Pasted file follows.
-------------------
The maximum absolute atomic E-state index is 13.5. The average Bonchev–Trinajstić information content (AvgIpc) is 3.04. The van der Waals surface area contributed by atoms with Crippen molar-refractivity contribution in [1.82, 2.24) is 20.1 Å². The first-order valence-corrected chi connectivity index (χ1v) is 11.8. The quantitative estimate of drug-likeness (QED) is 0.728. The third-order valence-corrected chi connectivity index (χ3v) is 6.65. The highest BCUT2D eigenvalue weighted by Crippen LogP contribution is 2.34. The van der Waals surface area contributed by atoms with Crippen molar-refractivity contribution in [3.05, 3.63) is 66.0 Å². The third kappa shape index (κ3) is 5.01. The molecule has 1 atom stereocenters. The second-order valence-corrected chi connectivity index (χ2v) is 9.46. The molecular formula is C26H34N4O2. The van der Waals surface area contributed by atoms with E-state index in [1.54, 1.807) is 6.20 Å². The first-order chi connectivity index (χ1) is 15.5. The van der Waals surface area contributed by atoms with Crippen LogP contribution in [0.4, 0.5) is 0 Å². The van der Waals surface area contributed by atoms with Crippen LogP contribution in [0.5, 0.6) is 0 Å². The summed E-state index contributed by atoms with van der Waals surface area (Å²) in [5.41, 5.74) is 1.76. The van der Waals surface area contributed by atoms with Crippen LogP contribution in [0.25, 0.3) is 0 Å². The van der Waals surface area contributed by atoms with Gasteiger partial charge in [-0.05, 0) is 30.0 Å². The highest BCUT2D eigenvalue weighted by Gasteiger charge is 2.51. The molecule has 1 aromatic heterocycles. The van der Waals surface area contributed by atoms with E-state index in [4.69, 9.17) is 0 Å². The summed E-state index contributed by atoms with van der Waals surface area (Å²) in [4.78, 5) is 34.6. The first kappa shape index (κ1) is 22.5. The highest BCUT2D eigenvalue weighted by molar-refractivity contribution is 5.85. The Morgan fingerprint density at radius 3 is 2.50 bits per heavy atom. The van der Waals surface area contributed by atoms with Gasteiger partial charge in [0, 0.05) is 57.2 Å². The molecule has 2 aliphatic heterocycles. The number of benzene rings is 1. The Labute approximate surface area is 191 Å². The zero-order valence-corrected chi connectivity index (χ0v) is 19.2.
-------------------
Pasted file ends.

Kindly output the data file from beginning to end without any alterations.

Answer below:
The maximum absolute atomic E-state index is 13.5. The average Bonchev–Trinajstić information content (AvgIpc) is 3.04. The van der Waals surface area contributed by atoms with Crippen molar-refractivity contribution in [1.82, 2.24) is 20.1 Å². The first-order valence-corrected chi connectivity index (χ1v) is 11.8. The quantitative estimate of drug-likeness (QED) is 0.728. The third-order valence-corrected chi connectivity index (χ3v) is 6.65. The highest BCUT2D eigenvalue weighted by Crippen LogP contribution is 2.34. The van der Waals surface area contributed by atoms with Crippen molar-refractivity contribution in [3.05, 3.63) is 66.0 Å². The third kappa shape index (κ3) is 5.01. The molecule has 1 atom stereocenters. The second-order valence-corrected chi connectivity index (χ2v) is 9.46. The molecular formula is C26H34N4O2. The van der Waals surface area contributed by atoms with E-state index in [1.54, 1.807) is 6.20 Å². The first-order chi connectivity index (χ1) is 15.5. The van der Waals surface area contributed by atoms with Crippen LogP contribution in [0.4, 0.5) is 0 Å². The van der Waals surface area contributed by atoms with Crippen LogP contribution in [0.5, 0.6) is 0 Å². The summed E-state index contributed by atoms with van der Waals surface area (Å²) in [5.41, 5.74) is 1.76. The van der Waals surface area contributed by atoms with Crippen LogP contribution in [0.25, 0.3) is 0 Å². The van der Waals surface area contributed by atoms with Gasteiger partial charge in [-0.05, 0) is 30.0 Å². The highest BCUT2D eigenvalue weighted by Gasteiger charge is 2.51. The molecule has 1 aromatic heterocycles. The van der Waals surface area contributed by atoms with E-state index in [4.69, 9.17) is 0 Å². The summed E-state index contributed by atoms with van der Waals surface area (Å²) in [4.78, 5) is 34.6. The first kappa shape index (κ1) is 22.5. The highest BCUT2D eigenvalue weighted by molar-refractivity contribution is 5.85. The Morgan fingerprint density at radius 3 is 2.50 bits per heavy atom. The van der Waals surface area contributed by atoms with Gasteiger partial charge in [0, 0.05) is 57.2 Å². The molecule has 2 aliphatic heterocycles. The number of benzene rings is 1. The Labute approximate surface area is 191 Å². The zero-order valence-corrected chi connectivity index (χ0v) is 19.2.